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A message from James Smith

Posted: February 7, 2020

“There is no education like adversity.”

It is so often the case that the hardest challenges also bring out the greatest strengths in a school community. For a College like ours, which is built on relationships, the challenge of continuing to operate effectively while not being able to draw our people together to interact in person was always going to be a significant one. We have all felt the disappointment of not being able to experience a normal period of time in the life of the school, with all the richness of events, activities and celebrations this would ordinarily entail.

However, what I have seen in the space of this last week has been a group of extraordinary people rising to this challenge. The response from the community has been so heartening; we have seen students committed to their learning, ensuring that they join Google Meets, get stuck in to their studies, and communicate with their teachers and each other to ensure their learning continues. Parents have played a huge part in this, and I have been so aware throughout that particularly for our youngest children many parents have had to go above and beyond to help us support the continuation of learning. A group of parents have also helped me this week by taking phone calls in the evenings to offer ongoing dialogue and feedback on the implementation of home learning, and I am very grateful for this.

Further feedback is so important as we look to refine our practices and learn how best to deliver high quality learning in a very changed environment. To this end, parents, and where relevant students, in both sectors will be asked shortly to offer their thoughts via a series of surveys. Chris Barr and Mark Poulsum’s messages to parents in Primary and Secondary respectively are featured in this edition of The Explorer, including links to parent surveys. Please take time to read these messages and make use of the opportunity to feed back your thoughts – every response helps us to get better, as has been reflected in the way parent feedback has already shaped some course corrections we have made during this first week.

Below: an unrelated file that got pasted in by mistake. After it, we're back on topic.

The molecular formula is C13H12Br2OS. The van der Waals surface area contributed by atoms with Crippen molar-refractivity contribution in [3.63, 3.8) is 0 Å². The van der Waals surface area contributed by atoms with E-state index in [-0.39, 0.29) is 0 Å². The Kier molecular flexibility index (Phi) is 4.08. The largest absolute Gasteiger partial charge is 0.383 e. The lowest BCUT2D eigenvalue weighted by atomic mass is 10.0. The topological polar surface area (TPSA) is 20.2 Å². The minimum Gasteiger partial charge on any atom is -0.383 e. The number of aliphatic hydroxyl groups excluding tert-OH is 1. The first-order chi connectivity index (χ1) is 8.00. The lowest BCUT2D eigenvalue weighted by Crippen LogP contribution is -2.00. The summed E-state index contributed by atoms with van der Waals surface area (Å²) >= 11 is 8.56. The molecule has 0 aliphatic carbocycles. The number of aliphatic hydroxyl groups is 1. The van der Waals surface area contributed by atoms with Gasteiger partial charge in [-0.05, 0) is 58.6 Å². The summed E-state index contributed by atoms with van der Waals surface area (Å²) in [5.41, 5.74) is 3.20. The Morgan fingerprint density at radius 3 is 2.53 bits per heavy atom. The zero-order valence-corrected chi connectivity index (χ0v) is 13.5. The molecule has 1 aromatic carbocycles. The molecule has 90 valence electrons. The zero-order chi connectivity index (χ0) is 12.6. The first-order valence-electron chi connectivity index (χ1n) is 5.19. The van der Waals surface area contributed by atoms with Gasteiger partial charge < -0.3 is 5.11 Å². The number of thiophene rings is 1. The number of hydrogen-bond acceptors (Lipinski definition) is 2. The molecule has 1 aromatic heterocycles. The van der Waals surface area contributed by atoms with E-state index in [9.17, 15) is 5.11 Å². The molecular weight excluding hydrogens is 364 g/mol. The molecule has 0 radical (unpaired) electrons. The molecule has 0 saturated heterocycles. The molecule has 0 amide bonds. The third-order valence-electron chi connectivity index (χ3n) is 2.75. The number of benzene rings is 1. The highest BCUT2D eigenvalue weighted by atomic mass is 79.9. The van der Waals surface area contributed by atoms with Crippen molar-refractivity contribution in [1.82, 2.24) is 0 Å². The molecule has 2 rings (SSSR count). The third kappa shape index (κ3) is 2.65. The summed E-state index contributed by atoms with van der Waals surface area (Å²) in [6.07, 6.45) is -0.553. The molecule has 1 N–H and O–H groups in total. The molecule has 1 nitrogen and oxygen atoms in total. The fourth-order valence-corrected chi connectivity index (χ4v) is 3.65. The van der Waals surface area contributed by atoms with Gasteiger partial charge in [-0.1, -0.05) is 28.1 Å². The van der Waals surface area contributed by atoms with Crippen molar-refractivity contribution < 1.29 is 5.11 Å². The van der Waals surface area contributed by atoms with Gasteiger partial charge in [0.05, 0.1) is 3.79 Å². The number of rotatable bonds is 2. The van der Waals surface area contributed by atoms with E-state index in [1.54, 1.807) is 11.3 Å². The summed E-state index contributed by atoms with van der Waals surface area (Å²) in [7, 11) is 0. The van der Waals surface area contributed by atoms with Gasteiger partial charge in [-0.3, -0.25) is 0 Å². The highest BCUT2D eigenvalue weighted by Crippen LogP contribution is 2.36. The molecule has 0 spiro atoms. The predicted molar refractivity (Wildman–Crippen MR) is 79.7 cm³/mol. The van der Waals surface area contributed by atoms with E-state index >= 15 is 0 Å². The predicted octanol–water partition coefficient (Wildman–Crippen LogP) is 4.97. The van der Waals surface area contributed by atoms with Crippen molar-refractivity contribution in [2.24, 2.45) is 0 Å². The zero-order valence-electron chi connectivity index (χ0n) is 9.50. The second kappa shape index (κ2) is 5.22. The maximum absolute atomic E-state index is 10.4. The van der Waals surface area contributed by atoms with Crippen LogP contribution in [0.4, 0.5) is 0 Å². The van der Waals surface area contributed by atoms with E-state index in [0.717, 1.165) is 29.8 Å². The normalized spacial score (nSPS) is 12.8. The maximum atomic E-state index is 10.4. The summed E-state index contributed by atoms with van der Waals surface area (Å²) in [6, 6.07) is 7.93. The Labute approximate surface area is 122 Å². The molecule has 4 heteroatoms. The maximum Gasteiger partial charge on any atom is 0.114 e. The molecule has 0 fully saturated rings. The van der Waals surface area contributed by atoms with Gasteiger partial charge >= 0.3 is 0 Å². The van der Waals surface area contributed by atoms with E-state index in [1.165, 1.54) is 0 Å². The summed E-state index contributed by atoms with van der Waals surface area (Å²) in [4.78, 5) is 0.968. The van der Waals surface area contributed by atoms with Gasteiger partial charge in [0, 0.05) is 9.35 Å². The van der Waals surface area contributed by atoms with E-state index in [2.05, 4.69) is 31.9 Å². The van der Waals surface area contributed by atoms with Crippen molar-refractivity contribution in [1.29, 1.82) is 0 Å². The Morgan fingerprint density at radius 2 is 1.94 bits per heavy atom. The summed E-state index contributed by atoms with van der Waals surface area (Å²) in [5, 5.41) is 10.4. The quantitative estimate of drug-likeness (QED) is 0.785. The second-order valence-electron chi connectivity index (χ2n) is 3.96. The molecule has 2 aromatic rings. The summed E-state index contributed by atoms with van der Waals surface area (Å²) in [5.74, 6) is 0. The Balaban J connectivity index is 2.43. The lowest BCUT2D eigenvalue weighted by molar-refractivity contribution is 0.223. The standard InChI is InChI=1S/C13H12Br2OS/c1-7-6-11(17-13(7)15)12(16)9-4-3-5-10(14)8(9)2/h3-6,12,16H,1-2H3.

Finally, I want to acknowledge the incredible work Discovery College staff have done this week. My senior colleagues and I have had the privilege of seeing a group of committed, creative people do remarkable things in the last few days, making ingenious use of every resource and opportunity to provide learning for students and support the College’s continued operations. We have seen teachers go from teaching in person to teaching online at a rapid pace, learning new platforms and techniques virtually overnight. Some examples of what we’ve seen:

  • A music teacher creating an example rap video for his classes, as an engaging and fun introduction to a rap-based activity
  • A math teacher making his own instructional videos and being available during the entire block to answer questions and give explanations
  • An English teacher guiding 18 different students through 18 different written assignments, with all of them at a different point in the journey, through an incredibly organised class approach to tracking and feedback
  • A learning team advisor having her class share screens and introducing their pets. A feel good moment, to be sure. Some even drawing fake pets!

Our support staff have also done stellar work to support the IT resourcing necessary to make it all happen, and to keep the College going with all other aspects of our work. I know how gratefully the work of the College staff as a whole has been appreciated by all parts of the community over these last few days.

We all look forward to that point where the College can recommence its classes on campus once again; that morning on which we welcome back our young people, waiting eagerly by the rope barriers at 8am, itching to get into school, be together, and pursue learning supported in person by our staff. However, the response of the whole community to this week’s events has meant that we are in a good position to continue learning remotely during this period. It has been a testament to the strength of the relationships that we develop while together on campus that when we come to rely on them while working at a distance from each other, they remain just as strong.

James Smith